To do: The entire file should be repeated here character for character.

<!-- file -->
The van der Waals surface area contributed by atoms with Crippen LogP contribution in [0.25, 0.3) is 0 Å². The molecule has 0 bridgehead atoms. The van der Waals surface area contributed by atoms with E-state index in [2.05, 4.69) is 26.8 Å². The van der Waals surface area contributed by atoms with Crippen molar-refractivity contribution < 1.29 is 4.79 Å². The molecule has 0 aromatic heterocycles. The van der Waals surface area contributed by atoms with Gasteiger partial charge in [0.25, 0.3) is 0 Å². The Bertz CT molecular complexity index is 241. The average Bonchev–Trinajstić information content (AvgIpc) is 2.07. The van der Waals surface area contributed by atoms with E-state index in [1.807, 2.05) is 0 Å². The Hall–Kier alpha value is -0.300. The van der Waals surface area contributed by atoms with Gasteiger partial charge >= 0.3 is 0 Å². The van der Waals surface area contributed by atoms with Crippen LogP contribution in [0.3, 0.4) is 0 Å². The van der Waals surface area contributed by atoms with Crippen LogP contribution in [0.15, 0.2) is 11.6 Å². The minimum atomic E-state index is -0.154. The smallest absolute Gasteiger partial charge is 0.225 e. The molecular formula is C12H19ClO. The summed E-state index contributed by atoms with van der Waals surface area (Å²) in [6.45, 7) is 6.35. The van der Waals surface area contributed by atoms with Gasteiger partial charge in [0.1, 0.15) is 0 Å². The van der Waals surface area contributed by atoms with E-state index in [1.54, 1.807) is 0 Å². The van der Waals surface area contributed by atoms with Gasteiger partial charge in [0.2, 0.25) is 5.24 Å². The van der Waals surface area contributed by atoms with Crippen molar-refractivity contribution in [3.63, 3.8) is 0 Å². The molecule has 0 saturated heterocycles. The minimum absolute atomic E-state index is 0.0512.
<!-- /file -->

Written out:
The van der Waals surface area contributed by atoms with Crippen LogP contribution in [0.25, 0.3) is 0 Å². The molecule has 0 bridgehead atoms. The van der Waals surface area contributed by atoms with E-state index in [2.05, 4.69) is 26.8 Å². The van der Waals surface area contributed by atoms with Crippen molar-refractivity contribution < 1.29 is 4.79 Å². The molecule has 0 aromatic heterocycles. The van der Waals surface area contributed by atoms with Gasteiger partial charge in [0.25, 0.3) is 0 Å². The Bertz CT molecular complexity index is 241. The average Bonchev–Trinajstić information content (AvgIpc) is 2.07. The van der Waals surface area contributed by atoms with E-state index in [1.807, 2.05) is 0 Å². The Hall–Kier alpha value is -0.300. The van der Waals surface area contributed by atoms with Gasteiger partial charge >= 0.3 is 0 Å². The van der Waals surface area contributed by atoms with Crippen LogP contribution in [0.3, 0.4) is 0 Å². The van der Waals surface area contributed by atoms with Crippen LogP contribution in [0.15, 0.2) is 11.6 Å². The minimum atomic E-state index is -0.154. The smallest absolute Gasteiger partial charge is 0.225 e. The molecular formula is C12H19ClO. The summed E-state index contributed by atoms with van der Waals surface area (Å²) in [6.45, 7) is 6.35. The van der Waals surface area contributed by atoms with Gasteiger partial charge in [0.1, 0.15) is 0 Å². The van der Waals surface area contributed by atoms with E-state index in [1.54, 1.807) is 0 Å². The van der Waals surface area contributed by atoms with Gasteiger partial charge in [0.2, 0.25) is 5.24 Å². The van der Waals surface area contributed by atoms with Crippen molar-refractivity contribution in [3.63, 3.8) is 0 Å². The molecule has 0 saturated heterocycles. The minimum absolute atomic E-state index is 0.0512.